and the Civil War
David Richard Reynolds joined the Confederate Army at Daingerfield, Titus County, Texas, Company D, 9th Texas Infantry, Maxey's Regiment and attained the rank of Second Lieutent. The following letter that he wrote his brother, John R. Reynolds, shows that at one time he was stationed near his old home, "about 5 miles from Aunt Betsy" near Shelbyville, Tennessee.
The letter below was written by David Richard to his brother John R. Reynolds. Aunt Betsy Campbell mentioned in the letter is Elizabeth Reynolds, wife of Arthur Campbell and Art is Arthur Campbell Reynolds, their other brother:
In Camp Near Shelbyville, Tenn.
I can only say that we are here in camp undistrubed by the Yankee forces. At present we are about five miles from Aunt Betsy Campbell's toward Shelbyville. The Yankees still stay at Murfreesboro and make no attempt to drive us from this place. Farewell; they may know whenever they come to Shelbyville there will be a happy time of getting to the place for one Joseph F. Johnson is a snag sticken in their way. Although we lost a great many men at the battle of Murfreesboro, yet our reanks have since been filled to a greater number than they were before the fight at that place.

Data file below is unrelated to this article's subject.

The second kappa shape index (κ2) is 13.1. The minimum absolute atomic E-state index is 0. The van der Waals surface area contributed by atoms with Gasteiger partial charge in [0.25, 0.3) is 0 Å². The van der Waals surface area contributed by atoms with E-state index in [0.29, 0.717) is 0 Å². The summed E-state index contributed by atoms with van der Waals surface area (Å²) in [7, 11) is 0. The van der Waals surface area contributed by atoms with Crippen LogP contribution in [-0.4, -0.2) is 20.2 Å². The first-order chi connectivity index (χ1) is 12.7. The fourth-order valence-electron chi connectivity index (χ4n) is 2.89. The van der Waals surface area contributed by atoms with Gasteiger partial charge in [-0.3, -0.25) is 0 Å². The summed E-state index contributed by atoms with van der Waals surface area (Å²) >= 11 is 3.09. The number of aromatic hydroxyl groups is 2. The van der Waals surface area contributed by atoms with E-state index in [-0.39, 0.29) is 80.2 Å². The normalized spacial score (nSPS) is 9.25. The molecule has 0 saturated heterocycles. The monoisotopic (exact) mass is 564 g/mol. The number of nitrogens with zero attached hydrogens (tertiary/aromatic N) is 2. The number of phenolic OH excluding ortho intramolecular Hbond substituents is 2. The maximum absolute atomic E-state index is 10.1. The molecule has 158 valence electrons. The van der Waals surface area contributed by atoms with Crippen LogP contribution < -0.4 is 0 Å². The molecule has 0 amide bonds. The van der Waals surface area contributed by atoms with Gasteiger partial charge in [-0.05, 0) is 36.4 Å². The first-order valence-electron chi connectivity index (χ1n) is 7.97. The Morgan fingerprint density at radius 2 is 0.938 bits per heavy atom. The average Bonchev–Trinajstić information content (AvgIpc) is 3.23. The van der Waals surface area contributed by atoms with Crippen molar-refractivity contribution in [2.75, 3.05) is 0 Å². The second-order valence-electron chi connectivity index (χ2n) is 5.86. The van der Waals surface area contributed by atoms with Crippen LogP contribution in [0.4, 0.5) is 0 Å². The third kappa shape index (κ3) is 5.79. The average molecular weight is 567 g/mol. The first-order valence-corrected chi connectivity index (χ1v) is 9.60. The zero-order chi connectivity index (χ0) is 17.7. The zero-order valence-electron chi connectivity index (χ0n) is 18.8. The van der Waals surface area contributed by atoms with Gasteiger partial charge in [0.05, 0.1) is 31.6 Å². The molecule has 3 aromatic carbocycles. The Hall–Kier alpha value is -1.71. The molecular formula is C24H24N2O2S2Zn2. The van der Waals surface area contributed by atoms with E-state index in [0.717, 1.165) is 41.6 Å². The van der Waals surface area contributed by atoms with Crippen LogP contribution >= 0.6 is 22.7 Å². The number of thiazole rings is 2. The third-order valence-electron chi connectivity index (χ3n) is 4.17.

John, Art received the lines you wrote with James Reynolds, in which you said you had wrote three letters to him and me. I have never seen a line from you before since I have been out of Texas. I would have wrote to you before now, but I had made application for a ten days furlough, and I thought I would get to come and see you all, but I failed to get it approved by General Bragg. I want you to write to me and let me know where little Henry Reynolds went to join. I heard they had conscripted him. If he has not joined any Regiment yet, tell him I wish he would come and join our Regiment. He could not get a Regiment that is praised for its gallant conduct more than this one. It has the honor of breaking the Yankee lines first at Murfreesboro on the 31st day of December 1862 when they had repulsed the Alabama troops the thire time and scattered them all over the woods, we were put into the front and we run them about one and a half miles at one race killing them by the hundred.
Tell Jimmey that I would be very glad to see hime and he must write to me. Cate must write. Give my best love to all inquiring friends, and tell them to write and remember yourself to write.
So I will close saying no more at present, and I shall ever remain your Brother unto death.
D. R. Reynolds, Asst. Leut.